Scientists discover deep-sea octopus nursery
A team of international scientists from Schmidt Ocean Institute, a partner of Ocean Census, have discovered a new deep-sea octopus nursery at a low-temperature hydrothermal vent offshore of Costa Rica. The discovery of the brooding site brings the world’s known octopus nurseries to three. The team also proved that the first known aggregation of deep-sea octopus, the Dorado Outcrop, is an active nursery.
Scientists believe the octopus is potentially a new species of Muusoctopus, a genus of small to medium sized octopus without an ink sac. Additionally, the expedition reinforced the idea that some species of deep-sea octopus seek out low-temperature hydrothermal vents for brooding their eggs.
The 19-day Octopus Odyssey expedition led by Dr. Beth Orcutt of the U.S.-based Bigelow Laboratory for Ocean Sciences and Dr. Jorge Cortes of the University of Costa Rica aboard Schmidt Ocean Institute’s research vessel Falkor included 18 international scientists. The team was thrilled to confirm that the Dorado Outcrop is an active nursery.
Scientists witnessed the Muusoctopus species hatch, disproving the idea that the area is inhospitable for developing octopus young. The Dorado Outcrop nursery was originally discovered in 2013 and astonished scientists, as it was the very first observation of female octopus gathering together to brood their eggs. No developing embryos were seen when the site was first explored, leading scientists to believe conditions at the Dorado Outcrop might not support octopus growth.
Five never-before-seen seamounts in the northwestern corner of Costa Rica’s waters were also explored and contained thriving biodiversity, as well as hundreds of animals, many of which are suspected to be new species.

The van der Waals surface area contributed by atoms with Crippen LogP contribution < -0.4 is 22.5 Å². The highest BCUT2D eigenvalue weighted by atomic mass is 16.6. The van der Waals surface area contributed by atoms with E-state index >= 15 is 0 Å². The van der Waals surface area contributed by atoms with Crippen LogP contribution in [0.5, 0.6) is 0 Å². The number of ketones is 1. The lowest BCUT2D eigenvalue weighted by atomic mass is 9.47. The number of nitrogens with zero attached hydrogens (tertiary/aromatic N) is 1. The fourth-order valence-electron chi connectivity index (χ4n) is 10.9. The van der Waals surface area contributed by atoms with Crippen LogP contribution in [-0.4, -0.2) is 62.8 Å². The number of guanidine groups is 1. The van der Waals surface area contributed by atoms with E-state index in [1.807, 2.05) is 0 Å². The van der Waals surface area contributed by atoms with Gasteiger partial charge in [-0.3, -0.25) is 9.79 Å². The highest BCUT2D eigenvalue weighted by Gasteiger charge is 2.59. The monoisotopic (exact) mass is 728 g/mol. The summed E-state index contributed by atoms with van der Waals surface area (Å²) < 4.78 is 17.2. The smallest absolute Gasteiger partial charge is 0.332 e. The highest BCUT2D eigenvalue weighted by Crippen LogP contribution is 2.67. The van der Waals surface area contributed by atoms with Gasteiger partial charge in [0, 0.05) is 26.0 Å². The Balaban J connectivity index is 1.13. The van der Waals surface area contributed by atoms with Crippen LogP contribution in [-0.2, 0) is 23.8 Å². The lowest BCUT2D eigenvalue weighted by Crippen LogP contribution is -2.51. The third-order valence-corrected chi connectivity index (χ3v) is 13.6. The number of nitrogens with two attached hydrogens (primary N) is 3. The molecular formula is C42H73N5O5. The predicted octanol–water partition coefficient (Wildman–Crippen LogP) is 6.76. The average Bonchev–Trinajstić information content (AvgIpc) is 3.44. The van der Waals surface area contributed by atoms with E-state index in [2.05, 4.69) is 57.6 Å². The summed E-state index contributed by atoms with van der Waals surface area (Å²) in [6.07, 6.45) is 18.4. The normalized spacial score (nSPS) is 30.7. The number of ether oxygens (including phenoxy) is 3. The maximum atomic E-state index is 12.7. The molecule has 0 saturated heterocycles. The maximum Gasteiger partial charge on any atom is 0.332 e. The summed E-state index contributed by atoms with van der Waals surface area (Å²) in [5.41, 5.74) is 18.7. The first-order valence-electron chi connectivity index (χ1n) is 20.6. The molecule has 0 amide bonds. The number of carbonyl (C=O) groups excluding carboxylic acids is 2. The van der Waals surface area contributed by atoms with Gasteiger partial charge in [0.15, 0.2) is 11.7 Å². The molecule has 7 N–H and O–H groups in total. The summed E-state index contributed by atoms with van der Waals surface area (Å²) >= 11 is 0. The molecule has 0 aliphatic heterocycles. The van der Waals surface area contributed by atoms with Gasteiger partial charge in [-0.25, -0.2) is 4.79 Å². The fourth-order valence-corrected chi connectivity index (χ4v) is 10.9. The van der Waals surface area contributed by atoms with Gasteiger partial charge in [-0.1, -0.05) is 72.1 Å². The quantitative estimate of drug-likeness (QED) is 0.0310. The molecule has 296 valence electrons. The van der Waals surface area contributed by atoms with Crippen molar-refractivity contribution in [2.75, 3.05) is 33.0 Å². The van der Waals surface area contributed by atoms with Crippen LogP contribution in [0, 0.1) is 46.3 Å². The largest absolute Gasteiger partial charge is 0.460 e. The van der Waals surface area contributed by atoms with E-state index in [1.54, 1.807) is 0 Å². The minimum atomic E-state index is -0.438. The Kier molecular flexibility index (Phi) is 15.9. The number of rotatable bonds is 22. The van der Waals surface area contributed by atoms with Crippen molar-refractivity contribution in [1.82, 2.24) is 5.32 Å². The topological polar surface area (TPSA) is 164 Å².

“The discovery of a new active octopus nursery over 2,800 metres beneath the sea surface in Costa Rican waters proves there is still so much to learn about our Ocean,” said Schmidt Ocean Institute Executive Director, Dr. Jyotika Virmani. “The deep-sea off Costa Rica rides the edge of human imagination, with spectacular footage collected by ROV SuBastian of tripod fish, octopus hatchlings, and coral gardens. We look forward to continuing to help the world witness and study the wonders of our incredible Ocean.”
The seamounts, including the Dorado Outcrop, are currently unprotected from human activities like fishing. Half of the science team was composed of Costa Rican scientists, some of whom are working to determine if the seamounts warrant protection and should be designated marine protected areas.
“This expedition to the Pacific deep waters of Costa Rica has been a superb opportunity for us to get to know our own country,” said Cortes. “The expedition had a significant number of local scientists and students which will accelerate our capacity to study deep regions. The information, samples, and images are important to Costa Rica to show its richness and will be used for scientific studies, and outreach to raise awareness of what we have and why we should protect it.”
During the expedition, scientists used an underwater robot, ROV SuBastian, to observe the seamounts and baby octopuses. The dives were made publicly available in real time through the Schmidt Ocean Institute livestream. “The discovery of these low-temperature vent sites is difficult and can only be found with submersible vehicles like Schmidt Ocean Institute’s highly capable ROV SuBastian,” said Orcutt.
Schmidt Ocean Institute provides its research vessel, R/V Falkor (too) and its underwater robot, ROV SuBastian, free of cost to the scientific community. The organization will continue research around Central America for the remainder of this year as part of a larger 10-year expedition plan alongside Ocean Census.
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